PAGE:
NORMAN — For most students, choosing a service trip to Africa over a leisurely vacation during spring break would be out of the question, but University of Oklahoma College of Law students Kasey Stricklin, Ronni Laizure and Adam Engel aren’t like most students.
“I always spend my spring break on the beach, but I spoke to a friend about this trip for 5 minutes and it was like fate — I knew that was what I wanted to do, and I couldn’t tell anyone why, but I’m so glad I did it,” Engel said.
Stricklin, Laizure and Engel spent more than two weeks in Gulu, Uganda, at Saint Monica Girls School led by globally-recognized humanitarian Sister Rosemary Nyirumbe.
Sponsored by the Oklahoma-based nonprofit Pros for Africa, the students’ trip was a first-time opportunity to donate their time and legal scholarship by offering classes to St. Monica students on domestic abuse, resources and advocacy, in addition to helping with the school’s daily operations and needs.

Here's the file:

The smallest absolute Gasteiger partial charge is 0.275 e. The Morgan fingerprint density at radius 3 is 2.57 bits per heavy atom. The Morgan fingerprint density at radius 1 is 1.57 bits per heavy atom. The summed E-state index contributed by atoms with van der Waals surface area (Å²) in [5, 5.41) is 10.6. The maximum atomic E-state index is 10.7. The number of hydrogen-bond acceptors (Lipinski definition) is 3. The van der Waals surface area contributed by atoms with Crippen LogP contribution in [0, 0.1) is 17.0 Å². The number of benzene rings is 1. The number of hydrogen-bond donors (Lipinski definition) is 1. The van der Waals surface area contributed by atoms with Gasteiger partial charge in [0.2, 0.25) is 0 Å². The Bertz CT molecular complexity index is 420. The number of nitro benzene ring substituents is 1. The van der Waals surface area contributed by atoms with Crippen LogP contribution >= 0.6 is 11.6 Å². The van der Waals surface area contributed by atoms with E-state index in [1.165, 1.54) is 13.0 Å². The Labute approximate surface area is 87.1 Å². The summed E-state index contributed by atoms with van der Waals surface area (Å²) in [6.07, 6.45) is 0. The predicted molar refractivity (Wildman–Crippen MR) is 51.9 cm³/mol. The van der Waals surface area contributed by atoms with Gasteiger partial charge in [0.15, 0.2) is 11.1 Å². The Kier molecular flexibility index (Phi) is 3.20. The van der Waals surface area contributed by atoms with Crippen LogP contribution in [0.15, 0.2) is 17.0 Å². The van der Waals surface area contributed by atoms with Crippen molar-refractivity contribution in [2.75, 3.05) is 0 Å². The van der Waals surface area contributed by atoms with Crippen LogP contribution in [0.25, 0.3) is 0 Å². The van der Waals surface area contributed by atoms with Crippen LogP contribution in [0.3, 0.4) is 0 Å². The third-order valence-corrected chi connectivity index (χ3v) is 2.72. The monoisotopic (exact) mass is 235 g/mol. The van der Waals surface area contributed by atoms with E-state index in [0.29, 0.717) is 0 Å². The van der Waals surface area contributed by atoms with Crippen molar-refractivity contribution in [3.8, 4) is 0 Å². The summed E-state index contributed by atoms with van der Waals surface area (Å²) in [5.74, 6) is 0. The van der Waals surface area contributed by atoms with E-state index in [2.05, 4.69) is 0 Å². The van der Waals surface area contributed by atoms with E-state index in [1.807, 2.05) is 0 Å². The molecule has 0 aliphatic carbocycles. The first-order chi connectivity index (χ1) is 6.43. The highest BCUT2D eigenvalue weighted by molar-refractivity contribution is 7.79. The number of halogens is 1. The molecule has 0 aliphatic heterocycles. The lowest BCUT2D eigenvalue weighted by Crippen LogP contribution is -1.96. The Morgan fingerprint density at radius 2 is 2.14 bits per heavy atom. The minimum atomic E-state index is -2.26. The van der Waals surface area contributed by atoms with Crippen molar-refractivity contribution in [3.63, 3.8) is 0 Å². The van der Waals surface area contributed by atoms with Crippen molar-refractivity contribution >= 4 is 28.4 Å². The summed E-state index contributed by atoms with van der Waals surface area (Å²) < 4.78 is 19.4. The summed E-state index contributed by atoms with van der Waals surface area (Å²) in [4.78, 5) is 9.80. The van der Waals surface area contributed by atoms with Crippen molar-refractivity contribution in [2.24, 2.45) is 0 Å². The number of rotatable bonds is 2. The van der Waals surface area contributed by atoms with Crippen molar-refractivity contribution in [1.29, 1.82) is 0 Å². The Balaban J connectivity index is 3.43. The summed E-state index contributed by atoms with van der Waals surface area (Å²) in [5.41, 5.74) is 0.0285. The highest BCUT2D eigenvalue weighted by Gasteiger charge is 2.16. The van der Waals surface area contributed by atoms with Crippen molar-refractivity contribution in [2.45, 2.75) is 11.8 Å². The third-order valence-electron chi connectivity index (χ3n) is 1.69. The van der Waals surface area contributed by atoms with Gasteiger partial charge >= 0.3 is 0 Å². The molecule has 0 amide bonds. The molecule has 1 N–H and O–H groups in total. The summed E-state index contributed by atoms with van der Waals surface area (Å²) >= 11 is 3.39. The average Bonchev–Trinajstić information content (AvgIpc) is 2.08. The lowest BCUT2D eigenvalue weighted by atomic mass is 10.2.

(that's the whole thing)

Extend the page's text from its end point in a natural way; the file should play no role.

Though Uganda has been ravaged by the violence of the Lord’s Resistance Army and continues to struggle with poverty, the students found ready opportunities to make a difference in a social climate that is anything but despondent.
“There’s so much hope at St. Monica’s, in spite of the tragedy that’s taken place in Uganda — it’s like an oasis, it’s the opposite of what I expected,” Engel said.
“There’s so much joy in everything they do,” Laizure agreed.
“Even when we were helping in the clinic, people who needed medical treatment would come up looking very serious, but the minute you smiled and greeted them, they’d break out into these beautiful smiles. Everyone was very kind,” Stricklin said.
In spite of moderate difficulty with language and cultural barriers, the students said their efforts teaching classes were very successful with the help of Sr. Rosemary.